The tumbler actually falls into two categories: rotary & vibrating. Both work well and have strong followings, although there are distinct differences. The rotary tumbler, originally created for polishing rocks, turns a barrel in which the cleaning media (such as walnut shell or corn cob) clean and polish the brass as they tumble together. Because the drum is water-tight, a cleaning solution or polish can also be added. A favorite method of cleaning in a rotary tumbler is throwing the brass in a tumbler with stainless steel media and some dish soap, liquid detergent or a specially-made cleaner. More so than some other methods, with stainless steel the cartridges turn “like-new” bright & shiny, inside and out. Reloaders who have tried this method claim that they’ll never go back to walnut or corn cob media again. The downside is that stainless steel is a lot more expensive, about $50 for 5 lbs. compared to $23 for 25 lbs. It should be noted, though. the stainless steel does last longer, too.

Two examples of rotary tumblers are:

 

 

 

…the Chicago Electric 3 lb. Rotary Rock Tumbler

 

 

 

 

…and the Chicago Electric Dual Drum Rotary Rock Tumbler.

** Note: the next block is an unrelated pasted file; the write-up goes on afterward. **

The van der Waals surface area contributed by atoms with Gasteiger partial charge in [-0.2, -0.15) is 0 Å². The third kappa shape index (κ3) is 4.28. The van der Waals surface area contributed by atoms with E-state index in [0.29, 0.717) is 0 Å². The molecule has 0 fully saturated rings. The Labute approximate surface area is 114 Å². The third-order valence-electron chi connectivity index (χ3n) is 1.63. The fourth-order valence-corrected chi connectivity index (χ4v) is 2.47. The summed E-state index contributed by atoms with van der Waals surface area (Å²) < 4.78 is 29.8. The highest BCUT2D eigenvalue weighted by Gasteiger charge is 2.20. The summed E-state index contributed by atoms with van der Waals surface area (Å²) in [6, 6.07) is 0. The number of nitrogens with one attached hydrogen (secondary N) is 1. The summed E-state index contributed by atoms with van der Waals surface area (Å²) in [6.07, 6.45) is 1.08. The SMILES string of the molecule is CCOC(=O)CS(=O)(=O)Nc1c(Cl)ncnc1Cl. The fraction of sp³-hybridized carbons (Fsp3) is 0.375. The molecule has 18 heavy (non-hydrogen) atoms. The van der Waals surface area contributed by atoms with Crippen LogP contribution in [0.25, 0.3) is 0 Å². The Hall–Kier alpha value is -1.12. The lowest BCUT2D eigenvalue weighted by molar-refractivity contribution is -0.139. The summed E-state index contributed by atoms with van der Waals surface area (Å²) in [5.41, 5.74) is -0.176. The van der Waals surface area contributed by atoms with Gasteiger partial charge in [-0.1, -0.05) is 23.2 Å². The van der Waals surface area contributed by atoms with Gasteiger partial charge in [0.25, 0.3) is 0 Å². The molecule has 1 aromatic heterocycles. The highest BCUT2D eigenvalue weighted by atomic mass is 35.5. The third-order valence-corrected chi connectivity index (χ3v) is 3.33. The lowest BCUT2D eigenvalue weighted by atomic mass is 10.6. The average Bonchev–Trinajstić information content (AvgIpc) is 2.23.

Rotary tumblers are generally less expensive and run quieter than the vibrating models. Also, FWIW, they create less dust than the vibrating models. However, they’re vastly slower and there’s also extra time invested in separating the brass from the media.

The vibrating tumbler, as was already mentioned, is a lot faster—even by several hours—so you can get through a lot more brass in the same amount of time Also, it’s a dry-cleaning process, so you don’t have to worry that the brass is thoroughly dry. A downside to consider, though, is the vibratory tumbler doesn’t get the inside of the casings as clean as the rotary. This isn’t really considered a problem; it doesn’t affect the performance of the ammo, or have any adverse affect on the gun, if the inside of the shell isn’t as clean and bright as the outside. Just be aware, that will be the result. Two tumblers you can find at great prices are:

 

 

 

 

the 5 lb. Metal Vibrator/Tumbler and…

 

 

 

 

the 18 lb. Vibratory Bowl with Liquid Drain Hose.

 

The foremost praise given to the ultrasonic cleaner is how fast it works. Plus, it will clean the entire case, inside and out, including the primer pocket, without getting media stuck in the flash holes (as with other methods, when they need to be picked out). You also don’t get the dust all over the casings like with the other methods, and you’re spared having to breathe the lead dust when separating the brass from the cob or walnut media. The downsides are, it cleans but doesn’t polish the brass, you have to dry the cases after you clean them, and the hardware is slightly more expensive. That being said, Harbor Freight has one at a great price.

 

 

 

Chicago Electric 2.5 Liter Ultrasonic Cleaner